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Blowback Against a Hoax – Inside Higher Ed (Colleen Flaherty | January 2019)0

Posted by Admin in on January 11, 2019
 

Author of a recent academic scam faces disciplinary action by Portland State, for failing to alert his research review board before hoodwinking journal editors with outrageous articles. Many say he’s guilty of bad form, but did he commit misconduct?

There may be value in a covert study such as this, but it has to be argued before the research ethics committee on grounds of merit and justification for covert research. You can’t just say we are going ahead without the research ethics review because there is no way they would approve. You don’t only go to the research ethics committee with studies that they will approve. You need to test your views and argue your case.
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How would your institution’s research ethics committee approach a proposed project like this and what would your institution do about the failure to seek ethics approval? We agree with Ivan Oransky’s comments at the end get of this news item.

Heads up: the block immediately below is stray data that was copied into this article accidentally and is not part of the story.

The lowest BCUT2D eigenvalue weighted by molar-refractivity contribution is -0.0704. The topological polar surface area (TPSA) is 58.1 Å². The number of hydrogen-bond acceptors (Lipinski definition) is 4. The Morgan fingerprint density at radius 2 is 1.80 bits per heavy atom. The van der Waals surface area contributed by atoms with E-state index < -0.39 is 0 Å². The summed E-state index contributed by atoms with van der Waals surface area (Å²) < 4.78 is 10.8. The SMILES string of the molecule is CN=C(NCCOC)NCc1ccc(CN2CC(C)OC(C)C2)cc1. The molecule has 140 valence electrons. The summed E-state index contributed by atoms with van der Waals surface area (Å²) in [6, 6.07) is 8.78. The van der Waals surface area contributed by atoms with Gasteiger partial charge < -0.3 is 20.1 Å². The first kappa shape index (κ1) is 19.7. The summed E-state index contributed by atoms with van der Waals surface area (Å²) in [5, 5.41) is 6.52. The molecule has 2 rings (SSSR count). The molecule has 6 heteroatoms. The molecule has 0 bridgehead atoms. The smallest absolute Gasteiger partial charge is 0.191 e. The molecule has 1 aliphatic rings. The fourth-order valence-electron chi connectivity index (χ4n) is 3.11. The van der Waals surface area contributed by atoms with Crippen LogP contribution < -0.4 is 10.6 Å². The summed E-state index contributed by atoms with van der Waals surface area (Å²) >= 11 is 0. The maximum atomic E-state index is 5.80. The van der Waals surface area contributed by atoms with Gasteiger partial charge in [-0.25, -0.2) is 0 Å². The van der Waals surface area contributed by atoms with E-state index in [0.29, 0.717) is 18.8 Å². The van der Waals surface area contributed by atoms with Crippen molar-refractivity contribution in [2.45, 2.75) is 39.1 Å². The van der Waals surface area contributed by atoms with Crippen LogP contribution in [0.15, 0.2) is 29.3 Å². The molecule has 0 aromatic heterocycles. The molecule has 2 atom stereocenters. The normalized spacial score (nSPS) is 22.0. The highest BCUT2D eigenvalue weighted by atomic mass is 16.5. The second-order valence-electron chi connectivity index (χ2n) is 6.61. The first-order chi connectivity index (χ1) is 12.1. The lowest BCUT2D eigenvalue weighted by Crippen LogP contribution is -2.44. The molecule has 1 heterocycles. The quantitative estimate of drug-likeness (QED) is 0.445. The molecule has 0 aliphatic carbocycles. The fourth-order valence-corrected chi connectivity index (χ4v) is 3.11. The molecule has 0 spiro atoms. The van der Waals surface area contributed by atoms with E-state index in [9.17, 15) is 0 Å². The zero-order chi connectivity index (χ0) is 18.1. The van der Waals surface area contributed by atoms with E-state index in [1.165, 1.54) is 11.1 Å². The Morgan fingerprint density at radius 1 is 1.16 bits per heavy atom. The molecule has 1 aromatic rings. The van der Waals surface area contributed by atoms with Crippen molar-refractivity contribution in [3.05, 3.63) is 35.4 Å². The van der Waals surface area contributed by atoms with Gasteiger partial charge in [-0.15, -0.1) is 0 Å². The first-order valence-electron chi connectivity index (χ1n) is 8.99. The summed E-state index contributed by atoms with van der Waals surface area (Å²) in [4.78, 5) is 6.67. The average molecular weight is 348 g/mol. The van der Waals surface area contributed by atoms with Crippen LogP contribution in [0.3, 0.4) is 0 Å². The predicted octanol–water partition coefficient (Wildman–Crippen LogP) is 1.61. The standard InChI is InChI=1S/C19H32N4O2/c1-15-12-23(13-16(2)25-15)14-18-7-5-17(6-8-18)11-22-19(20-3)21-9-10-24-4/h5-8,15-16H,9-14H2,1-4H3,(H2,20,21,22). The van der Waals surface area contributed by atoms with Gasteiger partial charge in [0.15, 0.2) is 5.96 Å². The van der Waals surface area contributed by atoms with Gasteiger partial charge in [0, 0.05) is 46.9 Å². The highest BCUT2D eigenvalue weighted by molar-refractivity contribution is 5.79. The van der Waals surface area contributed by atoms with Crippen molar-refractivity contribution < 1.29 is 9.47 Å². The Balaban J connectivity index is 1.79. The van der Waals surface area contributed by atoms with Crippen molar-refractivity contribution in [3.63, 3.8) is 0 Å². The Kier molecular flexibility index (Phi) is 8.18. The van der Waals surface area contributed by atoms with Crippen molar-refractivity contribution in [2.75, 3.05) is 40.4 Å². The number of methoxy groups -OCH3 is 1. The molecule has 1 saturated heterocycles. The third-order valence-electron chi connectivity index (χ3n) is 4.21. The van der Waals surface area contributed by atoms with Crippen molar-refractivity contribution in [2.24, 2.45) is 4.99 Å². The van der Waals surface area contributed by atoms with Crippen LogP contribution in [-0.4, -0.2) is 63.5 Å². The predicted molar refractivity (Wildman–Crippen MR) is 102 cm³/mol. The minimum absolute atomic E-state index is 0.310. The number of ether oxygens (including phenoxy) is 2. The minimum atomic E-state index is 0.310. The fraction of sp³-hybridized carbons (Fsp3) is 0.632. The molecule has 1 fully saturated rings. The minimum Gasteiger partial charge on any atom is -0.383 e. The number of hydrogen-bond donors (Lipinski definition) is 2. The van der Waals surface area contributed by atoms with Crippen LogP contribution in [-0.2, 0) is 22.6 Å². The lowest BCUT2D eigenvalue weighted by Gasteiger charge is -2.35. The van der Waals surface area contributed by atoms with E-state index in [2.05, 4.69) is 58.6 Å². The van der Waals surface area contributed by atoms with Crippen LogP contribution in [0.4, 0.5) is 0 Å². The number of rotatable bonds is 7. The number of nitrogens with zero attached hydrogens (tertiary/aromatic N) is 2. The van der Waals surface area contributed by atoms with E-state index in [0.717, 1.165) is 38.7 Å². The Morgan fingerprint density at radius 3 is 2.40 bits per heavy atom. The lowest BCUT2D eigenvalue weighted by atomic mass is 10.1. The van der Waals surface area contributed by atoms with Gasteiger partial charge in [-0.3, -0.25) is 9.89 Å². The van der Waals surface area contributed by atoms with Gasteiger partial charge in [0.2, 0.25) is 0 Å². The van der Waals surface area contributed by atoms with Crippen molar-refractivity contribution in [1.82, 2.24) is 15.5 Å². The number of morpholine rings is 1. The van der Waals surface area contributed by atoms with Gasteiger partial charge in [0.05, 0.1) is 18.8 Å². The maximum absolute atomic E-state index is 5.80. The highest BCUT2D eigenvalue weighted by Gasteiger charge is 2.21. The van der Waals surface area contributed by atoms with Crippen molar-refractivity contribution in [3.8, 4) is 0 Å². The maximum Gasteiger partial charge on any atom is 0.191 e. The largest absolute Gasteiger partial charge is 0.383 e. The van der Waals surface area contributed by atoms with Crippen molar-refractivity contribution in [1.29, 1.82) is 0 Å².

A hoax revealing that academic journals had accepted fake papers on topics from canine “rape culture” in dog parks to “fat bodybuilding” to an adaption of Mein Kampf met with applause and scorn in the fall. Fans of the project tended to agree with the hoaxers that critical studies scholars will validate anything aligned with their politics. Critics said that the researchers acted in bad faith, wasting editors’ and reviewers’ time and very publicly besmirching academe in the process: the story was covered by nearly every major news outlet.
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Now the controversy has flared up again, with news that one of the project’s authors faces disciplinary action at his home institution. Peter Boghossian, an assistant professor of philosophy at Portland State University and the only one of three researchers on the project to hold a full-time academic position, was found by his institutional review board to have committed research misconduct. Specifically, he failed to secure its approval before proceeding with research on human subjects — in this case, the journal editors and reviewers he was tricking with his absurd but seemingly well-researched papers. Some seven of 20 were published in gender studies and other journals. Seven were rejected. Others were pending before the spoof was uncovered.